Richard Shepherd is more often seen on the international circuit as a duathlete but here in Ibiza, he reigned supreme over the middle distance. A victory that enabled him almost five minutes for a cuppa before the silver medal winner arrived was created by a pretty impressive 29:10 swim, a 1:12:05 bike and a closing run of 1:20:45. The 2014 World Duathlon Champion had collected a silver in the Standard Distance event a few days earlier and was not put off by the weather. His wife, Ceri was there to support, having herself raced earlier in the week. Runner up was Nicolás Domínguez García with an impressive 1:18:37 run. Bronze went to GB’s Tim Hurst.
It was the British women in the 40-44 category who managed the only clean-sweep of medals in this championship. Deborah Coyle absent from the circuit for a few years was consistent throughout the race. She came back to the UK to a special celebration. With an ETU silver in Alanya and an ITU bronze in London, this was the medal that finished the set. She lost a bit on the run to teammate, Beth Wilmot, a bronze medal winner in Fyn at the Standard Duathlon. Samantha Lake outran them both but could not make up the time she had lost earlier in the race. Lake’s bronze is added to her silver in the Aquathlon earlier in the week.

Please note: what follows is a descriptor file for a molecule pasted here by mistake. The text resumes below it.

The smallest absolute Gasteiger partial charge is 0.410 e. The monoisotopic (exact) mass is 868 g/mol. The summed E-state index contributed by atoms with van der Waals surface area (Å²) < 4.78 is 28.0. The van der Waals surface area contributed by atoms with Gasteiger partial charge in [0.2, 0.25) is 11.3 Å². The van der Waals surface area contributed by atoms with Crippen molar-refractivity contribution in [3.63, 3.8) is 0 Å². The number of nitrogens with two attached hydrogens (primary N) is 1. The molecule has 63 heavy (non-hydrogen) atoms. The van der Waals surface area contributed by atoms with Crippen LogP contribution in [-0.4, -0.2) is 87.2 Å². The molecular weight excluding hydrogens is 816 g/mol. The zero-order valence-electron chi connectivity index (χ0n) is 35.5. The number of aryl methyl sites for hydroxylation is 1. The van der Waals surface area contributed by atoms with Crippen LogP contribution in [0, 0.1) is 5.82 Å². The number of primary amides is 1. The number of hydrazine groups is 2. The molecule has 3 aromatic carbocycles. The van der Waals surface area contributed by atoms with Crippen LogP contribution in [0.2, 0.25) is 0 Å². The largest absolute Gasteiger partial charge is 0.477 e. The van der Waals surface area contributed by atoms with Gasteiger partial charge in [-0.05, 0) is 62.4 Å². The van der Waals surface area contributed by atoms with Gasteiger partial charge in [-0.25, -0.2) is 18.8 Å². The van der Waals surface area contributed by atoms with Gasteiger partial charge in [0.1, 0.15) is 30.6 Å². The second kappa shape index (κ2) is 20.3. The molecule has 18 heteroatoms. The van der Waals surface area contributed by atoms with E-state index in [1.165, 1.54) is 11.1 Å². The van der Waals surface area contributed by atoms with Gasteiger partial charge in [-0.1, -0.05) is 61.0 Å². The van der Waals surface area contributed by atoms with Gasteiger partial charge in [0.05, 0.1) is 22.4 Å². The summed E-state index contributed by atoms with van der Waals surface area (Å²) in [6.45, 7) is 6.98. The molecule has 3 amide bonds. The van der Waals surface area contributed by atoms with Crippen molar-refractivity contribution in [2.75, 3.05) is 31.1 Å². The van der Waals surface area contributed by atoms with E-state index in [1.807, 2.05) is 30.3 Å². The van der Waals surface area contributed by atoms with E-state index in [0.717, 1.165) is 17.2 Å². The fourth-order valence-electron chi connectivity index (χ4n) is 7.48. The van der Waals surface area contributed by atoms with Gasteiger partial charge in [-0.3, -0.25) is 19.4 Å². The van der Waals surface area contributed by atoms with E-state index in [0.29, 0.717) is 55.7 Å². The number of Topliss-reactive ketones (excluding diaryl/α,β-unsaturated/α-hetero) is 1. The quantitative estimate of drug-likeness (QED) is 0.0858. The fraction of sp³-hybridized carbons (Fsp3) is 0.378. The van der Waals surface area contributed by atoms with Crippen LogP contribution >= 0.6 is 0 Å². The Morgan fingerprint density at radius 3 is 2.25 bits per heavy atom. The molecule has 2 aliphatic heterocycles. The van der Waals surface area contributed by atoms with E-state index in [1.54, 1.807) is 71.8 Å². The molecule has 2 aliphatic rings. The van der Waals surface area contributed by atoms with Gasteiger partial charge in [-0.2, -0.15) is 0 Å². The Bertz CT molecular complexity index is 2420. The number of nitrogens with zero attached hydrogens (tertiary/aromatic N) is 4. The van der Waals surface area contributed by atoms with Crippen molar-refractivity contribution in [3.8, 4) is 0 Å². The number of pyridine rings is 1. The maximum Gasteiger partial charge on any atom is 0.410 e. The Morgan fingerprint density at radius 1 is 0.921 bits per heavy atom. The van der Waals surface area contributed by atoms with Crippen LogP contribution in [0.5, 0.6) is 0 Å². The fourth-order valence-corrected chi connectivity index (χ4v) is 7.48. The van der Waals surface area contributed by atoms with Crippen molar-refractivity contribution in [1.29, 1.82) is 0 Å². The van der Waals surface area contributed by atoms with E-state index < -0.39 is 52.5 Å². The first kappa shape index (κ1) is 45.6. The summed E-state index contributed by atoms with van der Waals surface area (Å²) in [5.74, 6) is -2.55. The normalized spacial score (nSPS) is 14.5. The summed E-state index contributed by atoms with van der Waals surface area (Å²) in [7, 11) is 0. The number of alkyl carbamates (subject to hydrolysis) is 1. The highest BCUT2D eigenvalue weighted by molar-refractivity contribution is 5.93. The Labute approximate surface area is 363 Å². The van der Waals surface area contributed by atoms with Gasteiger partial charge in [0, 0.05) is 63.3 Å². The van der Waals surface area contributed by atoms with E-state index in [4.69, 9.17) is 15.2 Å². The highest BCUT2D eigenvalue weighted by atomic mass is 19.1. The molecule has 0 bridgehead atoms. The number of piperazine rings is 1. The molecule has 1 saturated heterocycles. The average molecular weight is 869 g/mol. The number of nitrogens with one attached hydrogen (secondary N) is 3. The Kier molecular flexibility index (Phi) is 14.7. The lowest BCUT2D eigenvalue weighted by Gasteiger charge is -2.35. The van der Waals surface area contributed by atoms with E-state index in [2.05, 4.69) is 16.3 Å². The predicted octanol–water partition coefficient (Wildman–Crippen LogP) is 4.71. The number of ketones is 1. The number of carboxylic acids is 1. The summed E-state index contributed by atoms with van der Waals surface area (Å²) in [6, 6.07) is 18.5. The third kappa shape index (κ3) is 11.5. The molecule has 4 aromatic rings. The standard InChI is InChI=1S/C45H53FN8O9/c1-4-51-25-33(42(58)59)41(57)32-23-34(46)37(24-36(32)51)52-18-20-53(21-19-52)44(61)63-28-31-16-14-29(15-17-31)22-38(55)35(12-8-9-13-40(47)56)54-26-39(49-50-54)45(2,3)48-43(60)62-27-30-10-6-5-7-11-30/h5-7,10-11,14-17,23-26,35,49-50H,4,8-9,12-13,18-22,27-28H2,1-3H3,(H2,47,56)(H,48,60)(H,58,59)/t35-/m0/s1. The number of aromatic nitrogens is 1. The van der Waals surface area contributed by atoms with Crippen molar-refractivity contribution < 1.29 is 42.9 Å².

The reward for victory is sometimes bigger than just the medal.
Spain claimed gold for the men, with Aritz García Miranda with a thrilling final run to take him past his teammate, Daniel González Álvarez. García’s time was the third fastest of the day of all the men. González did enough to secure silver ahead of former double ETU Middle Distance Triathlon Champion, Ludovic Prouzet FRA. With victories in Vichy and Weymouth, a silver in Rimini, his collection is now complete.